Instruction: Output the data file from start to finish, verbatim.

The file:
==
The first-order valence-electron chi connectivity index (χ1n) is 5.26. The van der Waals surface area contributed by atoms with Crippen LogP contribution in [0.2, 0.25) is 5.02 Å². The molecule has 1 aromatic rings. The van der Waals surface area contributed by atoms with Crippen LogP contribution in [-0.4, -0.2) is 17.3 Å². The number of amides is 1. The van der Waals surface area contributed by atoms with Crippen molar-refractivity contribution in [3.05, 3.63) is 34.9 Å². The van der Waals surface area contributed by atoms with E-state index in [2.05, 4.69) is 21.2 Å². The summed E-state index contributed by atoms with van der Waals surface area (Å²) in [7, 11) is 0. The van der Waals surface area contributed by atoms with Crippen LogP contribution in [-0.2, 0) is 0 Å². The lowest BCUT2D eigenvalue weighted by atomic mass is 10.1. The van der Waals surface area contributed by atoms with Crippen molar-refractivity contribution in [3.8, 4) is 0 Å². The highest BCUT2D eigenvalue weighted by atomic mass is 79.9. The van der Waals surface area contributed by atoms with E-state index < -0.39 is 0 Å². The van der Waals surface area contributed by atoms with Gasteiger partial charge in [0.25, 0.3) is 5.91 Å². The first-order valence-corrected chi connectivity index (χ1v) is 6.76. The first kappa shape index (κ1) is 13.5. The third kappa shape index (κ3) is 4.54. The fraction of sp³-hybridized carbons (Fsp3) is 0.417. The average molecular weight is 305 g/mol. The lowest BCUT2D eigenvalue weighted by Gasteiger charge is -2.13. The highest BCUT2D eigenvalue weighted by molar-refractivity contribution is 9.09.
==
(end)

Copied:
The first-order valence-electron chi connectivity index (χ1n) is 5.26. The van der Waals surface area contributed by atoms with Crippen LogP contribution in [0.2, 0.25) is 5.02 Å². The molecule has 1 aromatic rings. The van der Waals surface area contributed by atoms with Crippen LogP contribution in [-0.4, -0.2) is 17.3 Å². The number of amides is 1. The van der Waals surface area contributed by atoms with Crippen molar-refractivity contribution in [3.05, 3.63) is 34.9 Å². The van der Waals surface area contributed by atoms with E-state index in [2.05, 4.69) is 21.2 Å². The summed E-state index contributed by atoms with van der Waals surface area (Å²) in [7, 11) is 0. The van der Waals surface area contributed by atoms with Crippen LogP contribution in [-0.2, 0) is 0 Å². The lowest BCUT2D eigenvalue weighted by atomic mass is 10.1. The van der Waals surface area contributed by atoms with Crippen molar-refractivity contribution in [3.8, 4) is 0 Å². The highest BCUT2D eigenvalue weighted by atomic mass is 79.9. The van der Waals surface area contributed by atoms with E-state index < -0.39 is 0 Å². The van der Waals surface area contributed by atoms with Gasteiger partial charge in [0.25, 0.3) is 5.91 Å². The first-order valence-corrected chi connectivity index (χ1v) is 6.76. The first kappa shape index (κ1) is 13.5. The third kappa shape index (κ3) is 4.54. The fraction of sp³-hybridized carbons (Fsp3) is 0.417. The average molecular weight is 305 g/mol. The lowest BCUT2D eigenvalue weighted by Gasteiger charge is -2.13. The highest BCUT2D eigenvalue weighted by molar-refractivity contribution is 9.09.